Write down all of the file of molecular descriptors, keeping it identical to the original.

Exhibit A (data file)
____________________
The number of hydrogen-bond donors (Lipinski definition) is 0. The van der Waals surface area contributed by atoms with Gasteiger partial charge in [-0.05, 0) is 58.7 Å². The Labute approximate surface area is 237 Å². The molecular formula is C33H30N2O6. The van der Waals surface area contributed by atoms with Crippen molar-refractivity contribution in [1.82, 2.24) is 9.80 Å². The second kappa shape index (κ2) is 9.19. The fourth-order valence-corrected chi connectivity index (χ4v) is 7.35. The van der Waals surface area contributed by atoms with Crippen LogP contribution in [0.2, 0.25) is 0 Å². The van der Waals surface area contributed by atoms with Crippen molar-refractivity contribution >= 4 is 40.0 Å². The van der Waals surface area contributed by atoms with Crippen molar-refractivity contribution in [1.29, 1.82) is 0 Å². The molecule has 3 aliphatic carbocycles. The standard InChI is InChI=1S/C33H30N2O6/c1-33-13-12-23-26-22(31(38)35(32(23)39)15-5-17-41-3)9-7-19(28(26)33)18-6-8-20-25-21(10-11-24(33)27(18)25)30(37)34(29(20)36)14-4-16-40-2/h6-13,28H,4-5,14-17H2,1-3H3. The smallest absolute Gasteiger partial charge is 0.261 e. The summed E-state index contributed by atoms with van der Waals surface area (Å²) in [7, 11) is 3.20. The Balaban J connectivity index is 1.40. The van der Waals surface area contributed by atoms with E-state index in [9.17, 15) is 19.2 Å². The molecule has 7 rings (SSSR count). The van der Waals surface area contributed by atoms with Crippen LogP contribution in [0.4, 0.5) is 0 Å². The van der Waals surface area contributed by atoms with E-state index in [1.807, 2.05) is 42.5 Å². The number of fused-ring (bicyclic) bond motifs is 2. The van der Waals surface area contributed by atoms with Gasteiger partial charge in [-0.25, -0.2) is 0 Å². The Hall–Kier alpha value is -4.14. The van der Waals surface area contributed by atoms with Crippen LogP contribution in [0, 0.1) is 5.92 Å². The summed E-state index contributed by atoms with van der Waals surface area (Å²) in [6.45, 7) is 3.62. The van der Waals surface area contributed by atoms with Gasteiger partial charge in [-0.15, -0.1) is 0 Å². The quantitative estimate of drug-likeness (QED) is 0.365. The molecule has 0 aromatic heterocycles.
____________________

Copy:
The number of hydrogen-bond donors (Lipinski definition) is 0. The van der Waals surface area contributed by atoms with Gasteiger partial charge in [-0.05, 0) is 58.7 Å². The Labute approximate surface area is 237 Å². The molecular formula is C33H30N2O6. The van der Waals surface area contributed by atoms with Crippen molar-refractivity contribution in [1.82, 2.24) is 9.80 Å². The second kappa shape index (κ2) is 9.19. The fourth-order valence-corrected chi connectivity index (χ4v) is 7.35. The van der Waals surface area contributed by atoms with Crippen LogP contribution in [0.2, 0.25) is 0 Å². The van der Waals surface area contributed by atoms with Crippen molar-refractivity contribution >= 4 is 40.0 Å². The van der Waals surface area contributed by atoms with Crippen molar-refractivity contribution in [1.29, 1.82) is 0 Å². The molecule has 3 aliphatic carbocycles. The standard InChI is InChI=1S/C33H30N2O6/c1-33-13-12-23-26-22(31(38)35(32(23)39)15-5-17-41-3)9-7-19(28(26)33)18-6-8-20-25-21(10-11-24(33)27(18)25)30(37)34(29(20)36)14-4-16-40-2/h6-13,28H,4-5,14-17H2,1-3H3. The smallest absolute Gasteiger partial charge is 0.261 e. The summed E-state index contributed by atoms with van der Waals surface area (Å²) in [7, 11) is 3.20. The Balaban J connectivity index is 1.40. The van der Waals surface area contributed by atoms with E-state index in [9.17, 15) is 19.2 Å². The molecule has 7 rings (SSSR count). The van der Waals surface area contributed by atoms with Crippen LogP contribution in [0.4, 0.5) is 0 Å². The van der Waals surface area contributed by atoms with E-state index in [1.807, 2.05) is 42.5 Å². The number of fused-ring (bicyclic) bond motifs is 2. The van der Waals surface area contributed by atoms with Gasteiger partial charge in [-0.25, -0.2) is 0 Å². The Hall–Kier alpha value is -4.14. The van der Waals surface area contributed by atoms with Crippen LogP contribution in [0, 0.1) is 5.92 Å². The summed E-state index contributed by atoms with van der Waals surface area (Å²) in [6.45, 7) is 3.62. The van der Waals surface area contributed by atoms with Gasteiger partial charge in [-0.15, -0.1) is 0 Å². The quantitative estimate of drug-likeness (QED) is 0.365. The molecule has 0 aromatic heterocycles.